The author had the chance to install 600 square feet of prefinished hardwood in a home in Garland, TX.

The author recently had the opportunity to install 600 square feet of prefinished hardwood in the living room, entry, and hallway of a home in Garland, TX. The installation team installed Mannington Mills Concord 9/16-inch, five-ply, 3-inch square-edged plank, which was delivered three days prior to installation to allow for acclimation.

Before starting the installation, the team was provided with some valuable information by the homeowners. The old carpet, carpet cushion and tack strip had been removed, and there was a low area in the concrete floor of the living room, near the entry. To determine where and how much leveling was needed, the team stretched a chalk line across the floor at various points, going both the length and width. The problem areas were then marked on the floor, with an “F” for featheredge, and fractions notating the depth the floor filler needed to be in those areas (photo 1).

There were three large areas requiring float, the largest of which began in front of the fireplace and extended to the front of the back door. The team mixed 300 pounds of self-leveling float in the low areas, using a six-foot straight edge to help the leveling process. One end of the straight edge was rested near an “F” point and, using that location as a pivot point, the team pulled the filler over the low areas.

Because self-leveling float will not featheredge, the team used a multi-purpose filler over and around the first application. It was set up overnight, scraped smooth, and used as a featheredge filler, the edges smoothed out with a trowel. After the final scraping, it was ready for the hardwood to be installed (photo 2).

After removing the threshold by the backdoor, the team trimmed the door jams and installed ½-inch plywood for backside support (photo 3). A straight line was chalked approximately two feet in front of the semi-circled stone fireplace. The adhesive was spread with the recommended trowel, and wood was installed up to the fireplace.

Working from the fireplace to the left, some tricky cuts were made around the rocks, allowing the wood to be tapped in as close as possible. The team continued around to the right and worked their way toward the opposite wall. After the new threshold was installed, the door was trimmed for a good, tight fit (photo 4).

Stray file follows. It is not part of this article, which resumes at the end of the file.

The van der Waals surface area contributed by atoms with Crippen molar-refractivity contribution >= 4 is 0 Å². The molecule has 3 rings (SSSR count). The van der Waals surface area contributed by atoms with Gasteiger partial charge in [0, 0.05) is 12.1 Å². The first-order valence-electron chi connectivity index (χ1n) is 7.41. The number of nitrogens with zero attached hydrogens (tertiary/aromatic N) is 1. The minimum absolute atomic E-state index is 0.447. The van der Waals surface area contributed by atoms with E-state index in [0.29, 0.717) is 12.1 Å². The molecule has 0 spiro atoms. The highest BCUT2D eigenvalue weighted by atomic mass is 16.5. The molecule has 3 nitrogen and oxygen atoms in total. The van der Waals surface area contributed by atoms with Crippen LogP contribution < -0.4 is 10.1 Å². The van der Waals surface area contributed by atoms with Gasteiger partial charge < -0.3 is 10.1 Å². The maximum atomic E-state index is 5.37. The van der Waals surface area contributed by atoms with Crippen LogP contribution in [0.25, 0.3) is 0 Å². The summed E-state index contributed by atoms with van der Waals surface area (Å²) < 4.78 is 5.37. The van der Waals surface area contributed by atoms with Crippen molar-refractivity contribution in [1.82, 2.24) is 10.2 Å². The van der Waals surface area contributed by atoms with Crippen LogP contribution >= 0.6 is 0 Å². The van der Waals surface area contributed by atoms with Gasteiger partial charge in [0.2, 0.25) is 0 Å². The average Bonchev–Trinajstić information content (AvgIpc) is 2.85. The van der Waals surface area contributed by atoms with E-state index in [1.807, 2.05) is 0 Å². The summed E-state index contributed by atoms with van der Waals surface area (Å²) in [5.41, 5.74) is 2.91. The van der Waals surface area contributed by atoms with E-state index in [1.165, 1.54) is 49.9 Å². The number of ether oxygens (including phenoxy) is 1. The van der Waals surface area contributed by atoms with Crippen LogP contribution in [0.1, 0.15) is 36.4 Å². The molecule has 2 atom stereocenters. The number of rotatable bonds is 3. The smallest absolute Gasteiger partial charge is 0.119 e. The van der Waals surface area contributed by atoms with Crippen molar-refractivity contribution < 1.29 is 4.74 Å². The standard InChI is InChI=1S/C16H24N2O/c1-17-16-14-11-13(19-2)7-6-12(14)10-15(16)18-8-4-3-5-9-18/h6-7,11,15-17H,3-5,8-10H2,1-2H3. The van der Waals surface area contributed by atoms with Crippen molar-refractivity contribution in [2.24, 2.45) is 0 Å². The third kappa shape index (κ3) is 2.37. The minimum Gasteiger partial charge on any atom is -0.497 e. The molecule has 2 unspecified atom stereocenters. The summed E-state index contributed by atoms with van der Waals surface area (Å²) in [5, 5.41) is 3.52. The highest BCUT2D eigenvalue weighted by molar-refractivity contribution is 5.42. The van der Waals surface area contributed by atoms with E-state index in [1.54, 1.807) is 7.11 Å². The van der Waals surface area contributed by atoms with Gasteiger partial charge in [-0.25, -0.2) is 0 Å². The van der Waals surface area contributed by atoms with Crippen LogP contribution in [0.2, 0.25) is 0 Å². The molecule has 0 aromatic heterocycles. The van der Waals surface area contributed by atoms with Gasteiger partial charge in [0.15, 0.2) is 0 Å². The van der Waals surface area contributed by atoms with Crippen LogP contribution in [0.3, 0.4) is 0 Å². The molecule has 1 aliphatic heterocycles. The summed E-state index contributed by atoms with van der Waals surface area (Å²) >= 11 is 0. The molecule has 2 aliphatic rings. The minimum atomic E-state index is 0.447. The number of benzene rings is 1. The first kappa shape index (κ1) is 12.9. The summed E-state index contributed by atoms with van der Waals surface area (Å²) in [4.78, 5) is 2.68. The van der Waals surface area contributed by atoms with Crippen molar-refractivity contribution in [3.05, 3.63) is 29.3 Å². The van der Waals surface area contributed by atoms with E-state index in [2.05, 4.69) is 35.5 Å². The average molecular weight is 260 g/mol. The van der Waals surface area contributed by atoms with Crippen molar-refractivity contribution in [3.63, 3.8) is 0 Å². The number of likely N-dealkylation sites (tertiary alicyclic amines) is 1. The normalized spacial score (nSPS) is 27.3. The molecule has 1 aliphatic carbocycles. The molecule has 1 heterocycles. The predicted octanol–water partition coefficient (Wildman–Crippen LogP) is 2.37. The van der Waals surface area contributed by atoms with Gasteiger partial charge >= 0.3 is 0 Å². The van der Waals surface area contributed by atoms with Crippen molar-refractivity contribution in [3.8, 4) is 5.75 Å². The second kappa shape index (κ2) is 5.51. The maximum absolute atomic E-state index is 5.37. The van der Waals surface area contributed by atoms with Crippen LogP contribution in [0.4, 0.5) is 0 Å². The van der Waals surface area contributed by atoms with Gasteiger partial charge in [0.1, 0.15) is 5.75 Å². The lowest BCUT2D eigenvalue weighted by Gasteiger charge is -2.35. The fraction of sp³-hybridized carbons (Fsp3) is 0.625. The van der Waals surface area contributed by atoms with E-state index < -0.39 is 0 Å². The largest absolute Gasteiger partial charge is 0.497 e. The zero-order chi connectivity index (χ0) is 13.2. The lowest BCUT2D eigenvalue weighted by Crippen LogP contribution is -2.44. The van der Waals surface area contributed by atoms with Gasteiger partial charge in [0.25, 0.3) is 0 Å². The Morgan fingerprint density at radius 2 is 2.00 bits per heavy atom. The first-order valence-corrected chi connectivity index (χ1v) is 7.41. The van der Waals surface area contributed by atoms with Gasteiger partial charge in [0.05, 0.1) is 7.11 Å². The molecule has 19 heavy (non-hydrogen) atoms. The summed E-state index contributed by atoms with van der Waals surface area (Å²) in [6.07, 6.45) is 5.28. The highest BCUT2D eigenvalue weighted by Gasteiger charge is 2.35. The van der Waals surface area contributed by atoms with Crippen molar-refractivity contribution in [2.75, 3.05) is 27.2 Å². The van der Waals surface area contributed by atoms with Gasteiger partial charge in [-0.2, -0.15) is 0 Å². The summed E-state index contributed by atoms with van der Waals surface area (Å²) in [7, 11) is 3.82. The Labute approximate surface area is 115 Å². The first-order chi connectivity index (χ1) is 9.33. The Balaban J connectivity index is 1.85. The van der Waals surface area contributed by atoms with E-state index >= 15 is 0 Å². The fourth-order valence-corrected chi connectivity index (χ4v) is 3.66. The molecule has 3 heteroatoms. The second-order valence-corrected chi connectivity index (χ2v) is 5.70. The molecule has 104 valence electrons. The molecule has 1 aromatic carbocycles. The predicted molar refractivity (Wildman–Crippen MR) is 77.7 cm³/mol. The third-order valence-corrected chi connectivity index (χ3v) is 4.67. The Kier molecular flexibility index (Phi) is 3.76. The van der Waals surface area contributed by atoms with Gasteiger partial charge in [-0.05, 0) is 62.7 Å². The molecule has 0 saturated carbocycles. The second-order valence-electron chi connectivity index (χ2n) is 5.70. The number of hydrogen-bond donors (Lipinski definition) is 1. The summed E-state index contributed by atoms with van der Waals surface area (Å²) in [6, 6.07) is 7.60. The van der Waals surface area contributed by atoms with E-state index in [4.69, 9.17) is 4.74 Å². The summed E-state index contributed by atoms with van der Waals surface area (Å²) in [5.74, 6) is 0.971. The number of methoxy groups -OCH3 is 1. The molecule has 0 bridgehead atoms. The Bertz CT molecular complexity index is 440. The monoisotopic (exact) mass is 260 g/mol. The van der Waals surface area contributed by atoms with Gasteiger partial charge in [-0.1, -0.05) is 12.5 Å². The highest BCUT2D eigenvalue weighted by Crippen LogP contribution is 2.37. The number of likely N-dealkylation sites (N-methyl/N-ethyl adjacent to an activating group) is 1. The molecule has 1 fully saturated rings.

The most creative moment of the project came when the team concocted a caulk paste to use as filler next to the rocks. Using floor filler, water, sawdust, topsoil, and some wood stain, the team was able to almost perfectly match the color in the rocks and mortar.

The next day, after shifting the furniture onto the newly completed area, the team tackled the living room, trimming the remaining door jams and preparing a new threshold in the same manner as they did at the back door. Before applying adhesive over the polished marble in the entry, a flat trowel was used to spread a thin coat of latex primer. After letting it dry for 45 minutes, the team spread the adhesive. The procedure helped to ensure proper bonding to the marble (photo 5). Plastic spacers were placed at the end of the planks to hold the wood joints tight, then later removed. Odorless charcoal starter fluid was used to remove the excess adhesive on the wood surface.

The installation required a jig saw, a circular saw, and a miter saw. The miter saw was used for cutting the 3-inch planks, as well as the angles on the quarter round. The prefinished solid oak quarter round helped add a professional finishing touch. The 4d finishing nails were set, the holes covered with a stained filler. A darker stain was applied afterward with a Q-tip to achieve a shade match.

The placement of transition trim in the doorways was an important consideration. If there was no door in place, trim was installed in the center of the doorway. Because the kitchen had brick pavers, T-mold was installed at the living room/kitchen doorway, and Z-bar at the entry/dining room doorway. Z-bar was also installed in the doorways with a door, positioned so the transition would be under the door.

The completed installation (photo 6 and 7) fit in very well with the rest of the home.